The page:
Written by Canadian Emma
Donoghue and directed by Irishman
Lenny Abramson, Room tells the story
of Joy, a woman who has been held
prisoner by a man for sex for the last
seven years. During that time, she gives
birth to her son, Jack, and all that he
knows is contained within the walls
of their tiny, single room. After finally
achieving their freedom, Jack and Joy
breathe fresh air for the first time in
years, but are they truly free?
Powerful from the first scene to the
last, Room delivers a beautiful and
moving portrait of the damage left in
the shadow of sexual abuse and the
challenges of moving forward afterward.
What’s more, in an unexpected turn,
Abramson chooses to tell the story
from the perspective of Jack’s young
five-year-old eyes. As a result, the film
manages to tell its story with a sense
of wonder, fear and innocence that
seems to make each moment feel fresh.
(It also manages to keep the film from
a more exploitative tone, which would
have been a temptation for many other
As Jack’s world expands, he is forced
to readjust his entire understanding of
the universe. Whereas he has been told
since birth that there is nothing but outer
space beyond the walls of Room, now
he is forced to accept that there are
trees and pets and other people. The
life he knew is only a small part of the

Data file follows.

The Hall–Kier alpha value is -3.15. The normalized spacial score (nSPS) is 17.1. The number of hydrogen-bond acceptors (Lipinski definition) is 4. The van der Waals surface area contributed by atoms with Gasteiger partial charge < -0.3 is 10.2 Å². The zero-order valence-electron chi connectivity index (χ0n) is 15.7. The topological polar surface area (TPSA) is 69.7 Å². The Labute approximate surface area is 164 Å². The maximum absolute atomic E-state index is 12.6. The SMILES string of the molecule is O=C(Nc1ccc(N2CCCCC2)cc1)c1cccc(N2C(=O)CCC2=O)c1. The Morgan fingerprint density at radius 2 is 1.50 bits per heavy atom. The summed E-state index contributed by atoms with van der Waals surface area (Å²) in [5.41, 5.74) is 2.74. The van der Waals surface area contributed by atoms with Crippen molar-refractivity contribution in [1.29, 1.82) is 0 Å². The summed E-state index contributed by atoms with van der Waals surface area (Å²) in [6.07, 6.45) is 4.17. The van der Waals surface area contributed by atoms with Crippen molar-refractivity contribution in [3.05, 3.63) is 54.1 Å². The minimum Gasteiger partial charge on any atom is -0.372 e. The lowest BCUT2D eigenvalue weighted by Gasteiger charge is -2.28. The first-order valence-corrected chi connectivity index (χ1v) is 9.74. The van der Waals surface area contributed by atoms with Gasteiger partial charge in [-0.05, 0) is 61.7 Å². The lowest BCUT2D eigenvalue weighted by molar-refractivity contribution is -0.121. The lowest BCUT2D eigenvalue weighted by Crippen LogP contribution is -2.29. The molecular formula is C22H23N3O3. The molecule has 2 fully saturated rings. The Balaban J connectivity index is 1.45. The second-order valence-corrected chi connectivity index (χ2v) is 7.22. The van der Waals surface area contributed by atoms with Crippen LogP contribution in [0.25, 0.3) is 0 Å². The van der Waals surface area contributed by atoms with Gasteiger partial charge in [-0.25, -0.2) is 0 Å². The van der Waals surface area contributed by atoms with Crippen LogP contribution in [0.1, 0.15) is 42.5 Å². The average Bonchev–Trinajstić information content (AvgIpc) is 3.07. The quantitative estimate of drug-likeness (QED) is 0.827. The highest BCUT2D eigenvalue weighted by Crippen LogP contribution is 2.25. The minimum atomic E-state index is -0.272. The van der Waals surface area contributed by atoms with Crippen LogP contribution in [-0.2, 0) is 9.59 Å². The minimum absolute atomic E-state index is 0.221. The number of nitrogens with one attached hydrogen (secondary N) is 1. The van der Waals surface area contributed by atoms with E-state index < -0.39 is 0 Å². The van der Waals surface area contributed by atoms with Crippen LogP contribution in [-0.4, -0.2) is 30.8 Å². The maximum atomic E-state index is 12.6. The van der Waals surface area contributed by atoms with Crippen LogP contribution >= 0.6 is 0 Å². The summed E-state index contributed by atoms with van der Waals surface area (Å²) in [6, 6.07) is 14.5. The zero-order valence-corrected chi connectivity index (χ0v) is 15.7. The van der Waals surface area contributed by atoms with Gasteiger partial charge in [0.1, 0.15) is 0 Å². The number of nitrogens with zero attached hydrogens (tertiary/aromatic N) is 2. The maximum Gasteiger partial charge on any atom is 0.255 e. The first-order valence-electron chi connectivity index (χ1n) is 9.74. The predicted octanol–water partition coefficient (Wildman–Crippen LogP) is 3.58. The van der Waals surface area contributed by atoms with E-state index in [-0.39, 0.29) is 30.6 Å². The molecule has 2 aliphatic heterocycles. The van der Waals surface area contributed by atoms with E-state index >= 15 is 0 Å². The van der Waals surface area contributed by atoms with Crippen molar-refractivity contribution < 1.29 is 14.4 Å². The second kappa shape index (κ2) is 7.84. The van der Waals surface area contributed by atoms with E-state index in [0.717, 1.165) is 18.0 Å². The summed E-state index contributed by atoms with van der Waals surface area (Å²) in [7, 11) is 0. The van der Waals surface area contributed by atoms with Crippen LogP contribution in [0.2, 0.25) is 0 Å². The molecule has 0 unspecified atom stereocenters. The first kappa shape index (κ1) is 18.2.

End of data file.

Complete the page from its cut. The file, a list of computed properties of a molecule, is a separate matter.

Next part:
world that really exists.
Scripture says that the, “truth will set
you free” (John 8: 32), but this film takes
its time with responding to this idea.
As he and Joy get to experience new
life, the question is whether or not they
will ever actually experience freedom.
Both characters have been damaged
deeply and their spiritual journey has
Hope lies outside
loves us, we have
In many ways, this journey is a powerful depiction of our experience with
the gospel. While the story of Christ’s
life, death and resurrection promise
freedom, our story does not end in that
moment of new spiritual reality. It is just
beginning. In fact, all of us who accept
Christ must still deal with our stories
from the past.
The heart of the gospel is such that,
despite our past pains, we can begin
to see that hope lies outside ourselves.
We understand that, because Christ
loves us, we have value. We matter.
We were created in His image and that
has stayed (even if we’ve messed it up
a little bit.)
No one can take that away from us.
And there is hope within that.
The journeys of Jack and his mother
in Room are very different, to be sure.
Without spoiling too much, it is fair to
say that, while one is able to slowly
breathe the joy of new life, the other
finds separation from the past to be far
more difficult. They are forced to decide
whether they’re willing to nervously
begin to step into their new life.
Their freedom becomes less about
the man “Old Nick” and becomes
focused on the damage left by him. In
the end, they must allow themselves to
discover that the hope from their lives
lies beyond the walls of Room.
In the end, they must allow themselves to believe that the truth can set
Leaving the Room
ROOM mOvIE REvIEW
By: Steve Norton
mAy/JUNE 2016 / LOVE IS MOVING 13